First Protectorate Parliament

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The First Protectorate Parliament was summoned by the Lord Protector Oliver Cromwell under the terms of the Instrument of Government. It sat for one term from 3 September 1654 until 22 January 1655 with William Lenthall as the Speaker of the House.

During the first nine months of The Protectorate Cromwell, with the aid of the Council of State, had drawn up a list of 84 bills to present to Parliament for ratification. But the members of Parliament had their own and their constituents' interests to promote and in the end not enough of them would agree to work with Cromwell, or to sign a declaration of their acceptance of the Instrument of Government, to make the constitutional arrangements in the Instrument of Government work. Cromwell dissolved the Parliament as soon as it was allowed under the terms of the Instrument of Government, having failed to get any of the 84 bills passed.

Parliamentary constituencies[edit]

The Instrument of Government specified the numbers of MPs that England and Wales sent to the Parliament (400).

By omission from the list rotten boroughs were abolished. A few boroughs not previously enfranchised, notably Leeds and Manchester, received a seat.

All the traditional counties were represented (Durham for the first time). In addition some well established sub-divisions of counties were given separate representation.

There were substantial changes in the number of seats many constituencies received, particularly amongst the counties.

This was the first systematic redistribution of Parliamentary seats in English history and would not be matched for a Royal Parliament until the Reform Act 1832.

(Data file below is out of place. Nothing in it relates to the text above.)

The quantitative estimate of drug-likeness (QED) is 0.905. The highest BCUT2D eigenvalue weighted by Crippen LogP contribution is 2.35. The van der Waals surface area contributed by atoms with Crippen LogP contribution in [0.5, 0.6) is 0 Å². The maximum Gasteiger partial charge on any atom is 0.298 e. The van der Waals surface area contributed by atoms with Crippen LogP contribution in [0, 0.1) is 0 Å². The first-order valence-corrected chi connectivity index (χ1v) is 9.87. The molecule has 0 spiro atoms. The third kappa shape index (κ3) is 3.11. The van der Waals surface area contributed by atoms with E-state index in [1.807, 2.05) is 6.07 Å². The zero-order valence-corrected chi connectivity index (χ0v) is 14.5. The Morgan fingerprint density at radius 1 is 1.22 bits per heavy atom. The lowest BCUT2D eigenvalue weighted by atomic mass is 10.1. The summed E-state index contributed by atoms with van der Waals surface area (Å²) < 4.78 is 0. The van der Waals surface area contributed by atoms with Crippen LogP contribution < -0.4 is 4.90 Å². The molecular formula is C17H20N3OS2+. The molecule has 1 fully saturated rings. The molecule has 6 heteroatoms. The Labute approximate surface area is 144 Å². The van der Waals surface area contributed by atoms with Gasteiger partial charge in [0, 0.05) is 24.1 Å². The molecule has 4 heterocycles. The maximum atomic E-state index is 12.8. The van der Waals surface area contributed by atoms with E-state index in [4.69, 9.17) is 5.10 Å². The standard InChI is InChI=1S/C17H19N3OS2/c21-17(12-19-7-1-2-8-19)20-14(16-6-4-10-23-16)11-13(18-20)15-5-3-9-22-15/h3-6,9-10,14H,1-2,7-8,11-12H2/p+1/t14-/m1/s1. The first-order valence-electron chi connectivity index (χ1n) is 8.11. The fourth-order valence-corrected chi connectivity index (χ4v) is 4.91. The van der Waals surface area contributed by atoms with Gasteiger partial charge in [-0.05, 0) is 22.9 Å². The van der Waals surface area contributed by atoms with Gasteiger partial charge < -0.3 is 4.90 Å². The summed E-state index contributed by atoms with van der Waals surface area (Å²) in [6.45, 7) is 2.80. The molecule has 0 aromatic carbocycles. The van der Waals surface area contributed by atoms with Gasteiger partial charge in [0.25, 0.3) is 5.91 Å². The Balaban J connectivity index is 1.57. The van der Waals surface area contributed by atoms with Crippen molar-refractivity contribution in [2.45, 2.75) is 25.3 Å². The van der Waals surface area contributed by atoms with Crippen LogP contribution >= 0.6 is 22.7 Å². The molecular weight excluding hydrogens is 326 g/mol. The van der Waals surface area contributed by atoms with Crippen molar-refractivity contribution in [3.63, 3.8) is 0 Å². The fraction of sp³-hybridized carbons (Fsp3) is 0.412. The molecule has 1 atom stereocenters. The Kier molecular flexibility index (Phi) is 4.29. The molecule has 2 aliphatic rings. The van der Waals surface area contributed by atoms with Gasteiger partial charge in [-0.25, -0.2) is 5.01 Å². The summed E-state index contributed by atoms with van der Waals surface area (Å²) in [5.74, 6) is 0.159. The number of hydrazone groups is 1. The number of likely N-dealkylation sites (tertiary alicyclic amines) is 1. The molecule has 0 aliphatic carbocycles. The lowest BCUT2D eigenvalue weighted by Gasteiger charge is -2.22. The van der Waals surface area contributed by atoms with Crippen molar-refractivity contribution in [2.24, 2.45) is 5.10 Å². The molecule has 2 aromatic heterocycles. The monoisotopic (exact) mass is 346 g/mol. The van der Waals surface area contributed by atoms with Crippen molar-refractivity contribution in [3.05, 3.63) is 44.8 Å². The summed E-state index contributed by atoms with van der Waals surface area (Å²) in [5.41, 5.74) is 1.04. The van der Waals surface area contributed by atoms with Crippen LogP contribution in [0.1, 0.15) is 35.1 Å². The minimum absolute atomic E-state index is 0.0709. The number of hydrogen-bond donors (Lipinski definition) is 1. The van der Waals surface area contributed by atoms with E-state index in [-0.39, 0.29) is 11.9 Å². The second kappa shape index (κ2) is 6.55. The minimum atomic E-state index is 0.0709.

In the list below the name of the constituency (as specified in Section X of the Instrument of Government, with minor spelling changes) is followed by the number of seats allocated. The Boroughs in each county follow the county constituency (indicated by boldface and an * after the constituency name). Those areas marked ** were divisions of a traditional county.

The Instrument of Government also made provision for members from Jersey and Guernsey, without defining the numbers or arrangements for the election of such members. It is not clear that any were actually elected, as they are not mentioned in the Journal of the House of Commons for this Parliament. It is also notable that when on 6 October and 7 October 1654 the House of Commons debated "the distribution of the number of members to serve in future Parliaments", Guibon Goddard MP recorded in his journal that "we agreed with the Instrument, in the whole number of four hundred, Jersey and Guernsey being left out, because not governed by our laws, but by municipal laws of their own; and we differed but little in the particular distribution."

The Lord Protector and his Council were given power to provide for the representation of Scotland and Ireland, which was done by later legislation giving 30 seats to each country. This was the first time Scotland and Ireland were represented in a Westminster Parliament.

Summary of Constituencies and Members of Parliament[edit]

Table 1: Constituencies by type

Type English
Constit
Welsh
Constit
Scottish
Constit
Irish
Constit
Total
Constit
English
MPs
Welsh
MPs
Scots
MPs
Irish
MPs
Total
MPs
Borough/Burgh 104 2 9 6 121 131 2 10 6 149
County/Shire 44 12 20 13 89 242 23 20 24 309
University 2 2 2 2
Number of constituencies 150 14 29 19 212          
Members returned 375 25 30 30 460 375 25 30 30 460

Table 2: Constituencies, by number of seats

Type x1 x2 x3 x4 x5 x6 x8 x9 x10 x11 x13 Total
Const.
Total
MPs
Borough/Burgh 97 23 1 121 149
County/Shire 23 28 4 12 7 4 2 1 4 3 1 89 309
University 2 2 2
Number of constituencies 122 51 4 12 7 5 2 1 4 3 1 212